Their current goals for research enforce this idea that autism is a disease. MSSNG, a research program focused on genome sequencing, provides researchers with sequenced genomes from those on the spectrum. As stated on the website, their goal is “to speed the development of more effective and personalized interventions for autism and its associated health conditions.”

This would all be fine and dandy, but this research about the genetic cause of autism could only lead to eugenics, or the practice of selective reproduction by means of picking more “desirable” children, i.e. parents who get pre-screened may find out their child is autistic and decide not to have the baby. It’s worse than a cure, its eradication. 

This idea that autism is somehow a disease has never, and likely will never, leave the roots of Autism Speaks, and that is why those on the spectrum tend to distrust this organization. But there are two sides to every story. 

While being an autistic advocate for herself, Hammond is also a mother of two autistic sons, one of whom is nonspeaking. She felt conflicted about Autism Speaks since they were the only ones, back in the early 2000s, who had the resources available to help her and her family. 

“I feel like they do a lot of things that are harmful to autistic people,” she said. “They have a lot of positions that are not helpful, [but] they do help a lot of parents in some ways.”

“I feel for a lot of parents who are like us,” Hammond said. She said as a parent of an autistic child, she was looking for the right answers, like many parents. Autism Speaks seemed to have all the answers, but we’ve come a long way since then.

Not everyone chooses to educate themselves on what can cause harm to autistic people.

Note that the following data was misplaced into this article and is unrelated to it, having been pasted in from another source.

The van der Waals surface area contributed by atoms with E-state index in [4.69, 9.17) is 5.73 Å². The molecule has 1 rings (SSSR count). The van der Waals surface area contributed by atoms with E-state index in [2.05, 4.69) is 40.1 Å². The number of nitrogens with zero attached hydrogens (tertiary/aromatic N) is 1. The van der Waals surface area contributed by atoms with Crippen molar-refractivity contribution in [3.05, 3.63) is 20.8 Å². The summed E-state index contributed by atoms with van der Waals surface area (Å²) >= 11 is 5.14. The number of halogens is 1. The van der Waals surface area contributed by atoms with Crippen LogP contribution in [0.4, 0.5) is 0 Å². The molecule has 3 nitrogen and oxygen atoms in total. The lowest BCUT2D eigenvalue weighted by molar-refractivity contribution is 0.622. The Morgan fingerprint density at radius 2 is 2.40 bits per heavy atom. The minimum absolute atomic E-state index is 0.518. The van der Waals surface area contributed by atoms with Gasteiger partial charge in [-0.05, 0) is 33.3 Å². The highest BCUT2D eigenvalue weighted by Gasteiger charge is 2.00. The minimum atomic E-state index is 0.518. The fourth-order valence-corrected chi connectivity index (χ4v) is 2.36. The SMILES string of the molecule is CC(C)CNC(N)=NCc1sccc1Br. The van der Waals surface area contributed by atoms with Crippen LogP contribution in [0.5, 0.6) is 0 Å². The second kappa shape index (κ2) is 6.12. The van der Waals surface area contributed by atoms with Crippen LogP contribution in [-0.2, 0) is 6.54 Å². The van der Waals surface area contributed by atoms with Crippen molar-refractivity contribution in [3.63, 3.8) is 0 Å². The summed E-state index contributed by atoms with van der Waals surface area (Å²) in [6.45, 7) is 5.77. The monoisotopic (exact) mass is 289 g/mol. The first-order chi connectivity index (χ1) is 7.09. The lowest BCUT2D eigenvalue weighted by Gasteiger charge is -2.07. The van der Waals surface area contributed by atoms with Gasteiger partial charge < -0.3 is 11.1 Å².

As a child, you probably saw characters like you on the screen all the time. You turn on the TV — maybe the Disney Channel or Nickelodeon — and you’re immersed in a world of characters who look like you, act like you and think like you.

However, if you’re on the autism spectrum like me, all you know is that these characters are not meant to be you. 

Recent shows have tried to provide representation like that — and failed. “Music” is a movie directed by Australian singer-songwriter Sia. It is about a non-speaking autistic girl named Music, played by Maddie Ziegler, whose older sister, played by Kate Hudson, comes home to take care of Music after their grandmother dies.

In case you’re about to look up the answer to the question you’re surely asking yourself, no, Ziegler is not autistic. Neither is Keir Gilchrist, an actor who plays the autistic main lead in the hit Netflix original series “Atypical.”

Creative Commons License

This trend of neurotypical actors playing neurodivergent roles is offensive, especially considering that when the work day is over, they can take off those neurodivergent traits and go back to their lives. Neurodivergent people should always play those roles, just like how any other minority should always be played by a member of that minority — or any other discriminated group of people for that matter.

However, the faults of some of these horrific pieces of autistic representation don’t stop at just the actors not being autistic. Sia reportedly used Autism Speaks as a source for much of the movie and even used some controversial therapy tools in some of the scenes — the scenes which were later removed from the final picture.

The scenes included restraining, a tactic that is highly controversial within the autistic community. Prone restraint, the type used upon the autistic character in the movie, has actually been linked to many cases of abuse and death, due to its characteristics of holding someone down against the floor and sometimes even suffocating them.

How could “Music” have better represented the autistic community though?